China’s foreign ministry on Monday also urged Chinese citizens “travel with caution to Australia in the near term” and to pay close attention to local safety risks citing a significant increase in “racial discrimination and acts of violence in Australia”. The ministry claimed Australian media had perpetuated anti-Chinese sentiment.
There have been reports of Chinese students being racially abused during the pandemic but the Morrison government maintains these are isolated incidents, not a systemic response to the coronavirus, which was first reported in China.
The rising animosity threatens to have wide-ranging ramifications beyond the coronavirus crisis.
China is Australia’s number one source of tourists and students, accounting for billions of dollars in spending across both sectors. Figures released by the Department of Education on Monday showed the number of Chinese students studying at Australian universities had dropped by 8 per cent in April compared to the same time last year.
Monday’s move by Beijing follows two warnings from Australia’s Department of Foreign Affairs last week following the passage of new national security laws in Hong Kong, which criminalise dissent in the Chinese territory.
Residents have been warned by Hong Kong police that pro-independence chants, flags and assemblies could be in violation of the new legislation. The legislation is so broad that Australians who are accused of undermining the Chinese state in Australia could be arrested on arrival in Hong Kong.
DFAT said Australians could break the law without realising and be arrested without evidence.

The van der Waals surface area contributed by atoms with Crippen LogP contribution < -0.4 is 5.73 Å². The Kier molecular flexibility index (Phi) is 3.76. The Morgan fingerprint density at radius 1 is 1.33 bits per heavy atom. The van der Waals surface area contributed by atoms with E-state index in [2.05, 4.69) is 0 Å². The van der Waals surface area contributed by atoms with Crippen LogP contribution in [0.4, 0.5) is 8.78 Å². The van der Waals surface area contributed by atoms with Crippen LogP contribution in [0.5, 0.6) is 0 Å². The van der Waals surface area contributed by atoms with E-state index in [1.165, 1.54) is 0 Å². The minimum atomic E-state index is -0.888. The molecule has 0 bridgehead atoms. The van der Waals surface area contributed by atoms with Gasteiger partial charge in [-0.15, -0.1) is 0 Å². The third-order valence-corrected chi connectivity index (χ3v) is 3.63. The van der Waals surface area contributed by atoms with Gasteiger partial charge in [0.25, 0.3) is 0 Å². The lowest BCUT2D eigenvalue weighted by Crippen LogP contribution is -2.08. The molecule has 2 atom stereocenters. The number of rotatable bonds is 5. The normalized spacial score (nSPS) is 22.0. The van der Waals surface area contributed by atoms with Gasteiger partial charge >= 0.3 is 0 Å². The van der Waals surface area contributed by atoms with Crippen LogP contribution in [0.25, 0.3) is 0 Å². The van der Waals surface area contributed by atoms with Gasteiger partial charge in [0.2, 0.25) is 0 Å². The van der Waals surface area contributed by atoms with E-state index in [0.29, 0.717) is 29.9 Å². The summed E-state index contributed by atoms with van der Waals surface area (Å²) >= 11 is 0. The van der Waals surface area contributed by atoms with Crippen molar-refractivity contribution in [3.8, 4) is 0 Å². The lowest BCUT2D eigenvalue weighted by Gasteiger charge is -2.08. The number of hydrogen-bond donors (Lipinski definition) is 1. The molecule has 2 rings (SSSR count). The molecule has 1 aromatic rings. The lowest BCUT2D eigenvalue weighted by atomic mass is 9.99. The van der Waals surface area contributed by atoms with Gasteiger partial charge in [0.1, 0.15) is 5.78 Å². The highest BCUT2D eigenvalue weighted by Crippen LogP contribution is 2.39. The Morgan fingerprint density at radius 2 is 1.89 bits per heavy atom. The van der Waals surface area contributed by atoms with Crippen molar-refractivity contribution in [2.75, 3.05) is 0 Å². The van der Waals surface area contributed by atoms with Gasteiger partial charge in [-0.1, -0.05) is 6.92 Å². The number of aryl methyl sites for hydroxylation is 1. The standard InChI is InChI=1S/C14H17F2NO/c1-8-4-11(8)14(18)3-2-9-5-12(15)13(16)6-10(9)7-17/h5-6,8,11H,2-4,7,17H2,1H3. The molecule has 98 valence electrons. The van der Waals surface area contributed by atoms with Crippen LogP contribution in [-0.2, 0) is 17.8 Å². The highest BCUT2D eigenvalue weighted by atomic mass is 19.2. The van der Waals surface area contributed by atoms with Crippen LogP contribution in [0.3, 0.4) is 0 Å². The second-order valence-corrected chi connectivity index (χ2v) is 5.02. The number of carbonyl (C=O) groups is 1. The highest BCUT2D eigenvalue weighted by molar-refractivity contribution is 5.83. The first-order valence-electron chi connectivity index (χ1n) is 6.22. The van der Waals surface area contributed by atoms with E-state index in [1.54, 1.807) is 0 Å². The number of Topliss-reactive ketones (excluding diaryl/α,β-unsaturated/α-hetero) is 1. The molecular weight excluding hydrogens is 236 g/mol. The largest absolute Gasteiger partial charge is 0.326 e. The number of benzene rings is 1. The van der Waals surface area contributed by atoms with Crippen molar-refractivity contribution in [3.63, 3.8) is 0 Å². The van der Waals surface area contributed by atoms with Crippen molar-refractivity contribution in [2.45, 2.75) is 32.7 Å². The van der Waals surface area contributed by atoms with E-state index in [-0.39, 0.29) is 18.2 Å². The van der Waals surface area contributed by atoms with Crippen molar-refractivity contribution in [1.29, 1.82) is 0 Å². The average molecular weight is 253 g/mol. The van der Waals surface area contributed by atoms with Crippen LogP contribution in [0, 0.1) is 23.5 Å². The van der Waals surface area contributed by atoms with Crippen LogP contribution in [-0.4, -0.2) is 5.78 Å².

“If you’re concerned about the new law, reconsider your need to remain in Hong Kong,” the updated advice states.
The Chinese embassy last week accused the Australian government of disinformation and said law-abiding Australians had no need to worry.
“However, those who engage in illegal activities, such as drug smuggling or espionage, will be dealt with according to the laws in China, as is the case in all other countries,” a spokesman said.
“We have noted Australia’s updated travel advice regarding China, which asserts that Australians may be at risk of arbitrary detention. This is completely ridiculous and disinformation.”
Australia has offered up to 10,000 Hong Kong students and workers in Australia a five-year visa extension and a pathway to permanent residency in response to the legislation, which was triggered by 15 months of pro-democracy protests over Beijing’s rising influence in the former British colony.
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Eryk Bagshaw is the China correspondent for The Sydney Morning Herald and The Age. Due to travel restrictions, he is currently based in Canberra.